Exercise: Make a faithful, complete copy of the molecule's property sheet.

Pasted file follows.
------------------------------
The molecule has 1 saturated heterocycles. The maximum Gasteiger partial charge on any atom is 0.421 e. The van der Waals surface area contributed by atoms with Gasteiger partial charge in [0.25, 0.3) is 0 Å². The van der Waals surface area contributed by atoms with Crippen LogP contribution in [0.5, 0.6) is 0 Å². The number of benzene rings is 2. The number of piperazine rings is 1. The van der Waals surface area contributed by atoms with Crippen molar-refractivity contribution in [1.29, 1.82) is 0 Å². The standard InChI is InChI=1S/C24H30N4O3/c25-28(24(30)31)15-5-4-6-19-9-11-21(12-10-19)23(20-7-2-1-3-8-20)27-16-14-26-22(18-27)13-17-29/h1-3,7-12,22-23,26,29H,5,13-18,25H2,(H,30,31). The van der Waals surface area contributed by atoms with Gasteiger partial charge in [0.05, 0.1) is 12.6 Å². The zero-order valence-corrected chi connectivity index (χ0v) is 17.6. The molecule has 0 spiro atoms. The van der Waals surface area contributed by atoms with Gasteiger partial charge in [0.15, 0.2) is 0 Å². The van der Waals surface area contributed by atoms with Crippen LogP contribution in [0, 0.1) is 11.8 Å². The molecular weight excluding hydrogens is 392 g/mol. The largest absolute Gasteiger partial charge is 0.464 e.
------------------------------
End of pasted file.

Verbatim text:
The molecule has 1 saturated heterocycles. The maximum Gasteiger partial charge on any atom is 0.421 e. The van der Waals surface area contributed by atoms with Gasteiger partial charge in [0.25, 0.3) is 0 Å². The van der Waals surface area contributed by atoms with Crippen LogP contribution in [0.5, 0.6) is 0 Å². The number of benzene rings is 2. The number of piperazine rings is 1. The van der Waals surface area contributed by atoms with Crippen molar-refractivity contribution in [1.29, 1.82) is 0 Å². The standard InChI is InChI=1S/C24H30N4O3/c25-28(24(30)31)15-5-4-6-19-9-11-21(12-10-19)23(20-7-2-1-3-8-20)27-16-14-26-22(18-27)13-17-29/h1-3,7-12,22-23,26,29H,5,13-18,25H2,(H,30,31). The van der Waals surface area contributed by atoms with Gasteiger partial charge in [0.05, 0.1) is 12.6 Å². The zero-order valence-corrected chi connectivity index (χ0v) is 17.6. The molecule has 0 spiro atoms. The van der Waals surface area contributed by atoms with Gasteiger partial charge in [0.15, 0.2) is 0 Å². The van der Waals surface area contributed by atoms with Crippen LogP contribution in [0, 0.1) is 11.8 Å². The molecular weight excluding hydrogens is 392 g/mol. The largest absolute Gasteiger partial charge is 0.464 e.